I read an interesting and encouraging American Bar Association (ABA) Journal article written earlier this year, regarding recently established federal and state civil remedies and redress for survivors of human trafficking. See State laws provide for civil actions and other creative remedies for trafficking survivors, by Amanda Robert, ABA Journal (online version), February 2, 2020. When people think of human trafficking, they usually have visions of people in chains or in cages, which are traditional images of human slavery from the past, but modern human trafficking often does not take that form at all. In fact, it commonly involves the use of invisible barriers and control, such as mental coercion and emotional manipulation, and the abuse of trust in family relationships, like when parents ask their children to take part in exploitative activities as a required part of initiation for membership in larger organizations, as sometimes seen in cult-like religious movements. Human trafficking can take the form of sexual prostitution and exploitation, or involuntary labor and servitude, like in businesses or ventures connected with cults or similar organizations. The exploitation often begins when the victims are very young, and can continue into adulthood. Past laws often concentrated on imposition of criminal penalties for offenders who engage in human trafficking, but recently, there has also been a focus on remedial options for survivors and victims in the civil context as well. As a result, the number of both federal and state civil claims for human trafficking victims has steadily increased in the last several years or so, as have the different types of civil remedies available. For example, survivors are allowed in some states to obtain the equivalent of a projected or estimated annual wage for up to two of the years that they were used or exploited by someone, or by an organization. Statutes of limitations in many states have also been extended or lengthened for civil actions by trafficking survivors, and civil remedies can also take the form of traditional civil damages as well, like large monetary awards. Indeed, one victim received eight million dollars in federal court as part of verdict in her favor. Yet, besides the various forms of monetary compensation, there are resources and programs to help combat and foil human trafficking, like training by government agencies and nonprofit groups for employees of hotels and motels, where human trafficking often takes place, so the employees can identify and spot evidence of trafficking. All of the aforementioned developments in the fight against human trafficking are certainly a positive and decisive step towards the eventual eradication of the age-old scourge of human trafficking and slavery.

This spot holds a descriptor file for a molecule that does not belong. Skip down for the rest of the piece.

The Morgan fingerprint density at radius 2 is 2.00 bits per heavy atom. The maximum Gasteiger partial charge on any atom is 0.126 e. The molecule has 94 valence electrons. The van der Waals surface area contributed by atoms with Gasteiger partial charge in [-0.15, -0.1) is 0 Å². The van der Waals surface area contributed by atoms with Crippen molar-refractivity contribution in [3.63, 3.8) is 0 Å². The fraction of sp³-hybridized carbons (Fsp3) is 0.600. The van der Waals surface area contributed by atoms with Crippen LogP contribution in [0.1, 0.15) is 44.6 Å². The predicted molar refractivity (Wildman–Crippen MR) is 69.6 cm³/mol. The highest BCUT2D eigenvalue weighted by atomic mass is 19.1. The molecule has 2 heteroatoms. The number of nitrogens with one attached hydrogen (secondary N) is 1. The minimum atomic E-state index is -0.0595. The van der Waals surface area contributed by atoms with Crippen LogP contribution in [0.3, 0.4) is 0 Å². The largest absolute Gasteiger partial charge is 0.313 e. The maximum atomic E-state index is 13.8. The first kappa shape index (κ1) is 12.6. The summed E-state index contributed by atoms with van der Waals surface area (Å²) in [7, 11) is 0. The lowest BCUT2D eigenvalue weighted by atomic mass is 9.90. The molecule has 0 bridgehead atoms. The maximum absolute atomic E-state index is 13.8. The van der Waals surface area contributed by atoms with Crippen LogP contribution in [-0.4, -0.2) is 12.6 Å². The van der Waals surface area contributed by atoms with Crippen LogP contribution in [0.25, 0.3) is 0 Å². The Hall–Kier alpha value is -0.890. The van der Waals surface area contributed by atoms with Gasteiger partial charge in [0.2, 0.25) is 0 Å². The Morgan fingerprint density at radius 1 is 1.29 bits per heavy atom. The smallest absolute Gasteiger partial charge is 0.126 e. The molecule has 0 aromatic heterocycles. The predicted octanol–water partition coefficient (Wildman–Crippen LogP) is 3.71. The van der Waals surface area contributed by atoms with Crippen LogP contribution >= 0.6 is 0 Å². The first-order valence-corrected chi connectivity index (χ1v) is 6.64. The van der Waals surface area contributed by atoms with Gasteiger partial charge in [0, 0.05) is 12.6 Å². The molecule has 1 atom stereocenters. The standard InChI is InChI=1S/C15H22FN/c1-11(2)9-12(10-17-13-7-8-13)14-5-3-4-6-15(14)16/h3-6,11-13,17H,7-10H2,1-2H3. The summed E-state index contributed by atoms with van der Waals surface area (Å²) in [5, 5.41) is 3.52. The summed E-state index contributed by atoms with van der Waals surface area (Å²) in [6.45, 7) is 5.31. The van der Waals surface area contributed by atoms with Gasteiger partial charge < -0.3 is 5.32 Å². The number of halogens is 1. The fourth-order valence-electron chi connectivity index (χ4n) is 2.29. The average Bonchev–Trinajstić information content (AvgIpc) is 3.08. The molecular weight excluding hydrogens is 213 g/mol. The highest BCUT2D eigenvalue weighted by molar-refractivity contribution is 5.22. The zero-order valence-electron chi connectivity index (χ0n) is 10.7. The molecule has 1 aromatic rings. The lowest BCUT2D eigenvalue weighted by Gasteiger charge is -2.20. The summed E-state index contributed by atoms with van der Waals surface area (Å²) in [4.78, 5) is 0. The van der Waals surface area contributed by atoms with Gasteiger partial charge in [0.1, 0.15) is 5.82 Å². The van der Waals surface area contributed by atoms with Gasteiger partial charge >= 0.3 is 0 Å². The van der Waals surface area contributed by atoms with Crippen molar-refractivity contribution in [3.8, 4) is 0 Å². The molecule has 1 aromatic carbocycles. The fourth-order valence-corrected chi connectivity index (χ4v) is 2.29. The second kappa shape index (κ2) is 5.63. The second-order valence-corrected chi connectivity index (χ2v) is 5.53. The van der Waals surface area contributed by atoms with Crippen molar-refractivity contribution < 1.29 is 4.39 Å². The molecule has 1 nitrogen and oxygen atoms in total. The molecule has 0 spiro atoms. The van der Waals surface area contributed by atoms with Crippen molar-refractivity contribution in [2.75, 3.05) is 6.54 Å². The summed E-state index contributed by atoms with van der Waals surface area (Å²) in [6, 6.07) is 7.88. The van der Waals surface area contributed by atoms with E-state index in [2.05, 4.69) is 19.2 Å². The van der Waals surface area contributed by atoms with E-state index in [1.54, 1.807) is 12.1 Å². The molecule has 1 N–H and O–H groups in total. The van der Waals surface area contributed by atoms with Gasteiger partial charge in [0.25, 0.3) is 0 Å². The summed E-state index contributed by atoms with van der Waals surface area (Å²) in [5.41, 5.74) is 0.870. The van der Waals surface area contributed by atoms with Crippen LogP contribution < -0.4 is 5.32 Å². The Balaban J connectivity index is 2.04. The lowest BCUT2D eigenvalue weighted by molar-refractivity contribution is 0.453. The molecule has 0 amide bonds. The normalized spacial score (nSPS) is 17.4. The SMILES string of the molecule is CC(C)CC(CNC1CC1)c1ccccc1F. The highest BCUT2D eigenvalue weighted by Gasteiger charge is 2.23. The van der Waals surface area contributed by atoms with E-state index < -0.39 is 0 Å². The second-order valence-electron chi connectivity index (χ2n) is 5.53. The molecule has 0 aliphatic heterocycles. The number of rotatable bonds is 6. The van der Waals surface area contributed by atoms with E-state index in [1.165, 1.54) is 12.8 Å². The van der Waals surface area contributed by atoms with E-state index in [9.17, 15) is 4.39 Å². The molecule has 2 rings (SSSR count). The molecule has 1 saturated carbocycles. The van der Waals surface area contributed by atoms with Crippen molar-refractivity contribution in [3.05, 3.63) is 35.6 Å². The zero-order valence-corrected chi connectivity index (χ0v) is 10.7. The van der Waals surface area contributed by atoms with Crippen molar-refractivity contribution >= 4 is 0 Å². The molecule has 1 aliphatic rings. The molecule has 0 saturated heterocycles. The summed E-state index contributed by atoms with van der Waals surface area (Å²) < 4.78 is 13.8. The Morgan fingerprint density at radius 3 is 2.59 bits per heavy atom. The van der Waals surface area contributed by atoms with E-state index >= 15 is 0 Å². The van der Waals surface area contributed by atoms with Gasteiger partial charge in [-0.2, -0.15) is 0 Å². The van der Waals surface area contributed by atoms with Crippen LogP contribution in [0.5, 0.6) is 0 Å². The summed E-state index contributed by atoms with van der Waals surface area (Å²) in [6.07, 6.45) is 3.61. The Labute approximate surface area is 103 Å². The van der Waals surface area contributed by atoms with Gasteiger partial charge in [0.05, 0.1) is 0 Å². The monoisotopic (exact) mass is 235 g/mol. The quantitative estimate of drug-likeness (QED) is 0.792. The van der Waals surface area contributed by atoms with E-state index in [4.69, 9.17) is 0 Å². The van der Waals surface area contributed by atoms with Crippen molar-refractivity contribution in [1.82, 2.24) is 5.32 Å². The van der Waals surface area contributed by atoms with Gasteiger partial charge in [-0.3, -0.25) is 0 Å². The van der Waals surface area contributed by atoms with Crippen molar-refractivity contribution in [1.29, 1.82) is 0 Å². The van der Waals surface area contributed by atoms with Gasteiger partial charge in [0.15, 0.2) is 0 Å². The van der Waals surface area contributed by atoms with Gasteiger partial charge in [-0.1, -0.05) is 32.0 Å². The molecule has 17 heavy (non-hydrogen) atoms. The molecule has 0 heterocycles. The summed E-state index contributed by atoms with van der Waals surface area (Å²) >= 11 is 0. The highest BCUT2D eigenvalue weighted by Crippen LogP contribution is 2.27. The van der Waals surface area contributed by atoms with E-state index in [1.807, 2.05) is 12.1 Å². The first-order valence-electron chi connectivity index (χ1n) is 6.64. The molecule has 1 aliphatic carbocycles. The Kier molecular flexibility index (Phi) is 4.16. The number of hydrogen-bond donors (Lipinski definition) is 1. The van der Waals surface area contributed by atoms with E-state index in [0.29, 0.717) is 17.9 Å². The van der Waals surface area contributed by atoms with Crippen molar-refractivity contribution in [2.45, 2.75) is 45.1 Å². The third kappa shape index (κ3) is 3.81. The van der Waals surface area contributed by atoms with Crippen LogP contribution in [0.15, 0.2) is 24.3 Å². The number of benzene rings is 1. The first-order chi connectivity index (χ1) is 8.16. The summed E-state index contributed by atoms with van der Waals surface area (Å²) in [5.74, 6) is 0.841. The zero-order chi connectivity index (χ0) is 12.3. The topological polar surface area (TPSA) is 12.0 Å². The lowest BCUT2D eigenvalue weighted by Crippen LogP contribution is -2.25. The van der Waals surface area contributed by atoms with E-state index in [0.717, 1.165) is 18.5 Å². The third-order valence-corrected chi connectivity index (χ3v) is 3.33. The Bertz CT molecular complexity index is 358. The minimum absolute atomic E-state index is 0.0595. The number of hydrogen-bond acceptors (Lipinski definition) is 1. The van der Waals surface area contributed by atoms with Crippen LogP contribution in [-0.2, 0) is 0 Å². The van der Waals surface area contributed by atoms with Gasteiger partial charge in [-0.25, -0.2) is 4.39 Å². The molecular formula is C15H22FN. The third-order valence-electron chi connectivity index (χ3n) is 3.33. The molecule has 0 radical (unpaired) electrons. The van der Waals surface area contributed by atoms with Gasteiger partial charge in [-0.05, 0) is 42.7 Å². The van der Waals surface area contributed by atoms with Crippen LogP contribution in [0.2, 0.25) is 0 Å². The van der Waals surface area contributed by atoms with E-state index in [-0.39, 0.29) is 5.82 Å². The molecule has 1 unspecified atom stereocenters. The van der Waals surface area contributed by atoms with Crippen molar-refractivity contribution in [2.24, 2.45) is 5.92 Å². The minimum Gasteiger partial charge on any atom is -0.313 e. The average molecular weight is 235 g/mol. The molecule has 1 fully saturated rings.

-Attorney Matthew Ludwinski
See State laws provide for civil actions and other creative remedies for trafficking survivors, by Amanda Robert, ABA Journal (online version), February 2, 2020.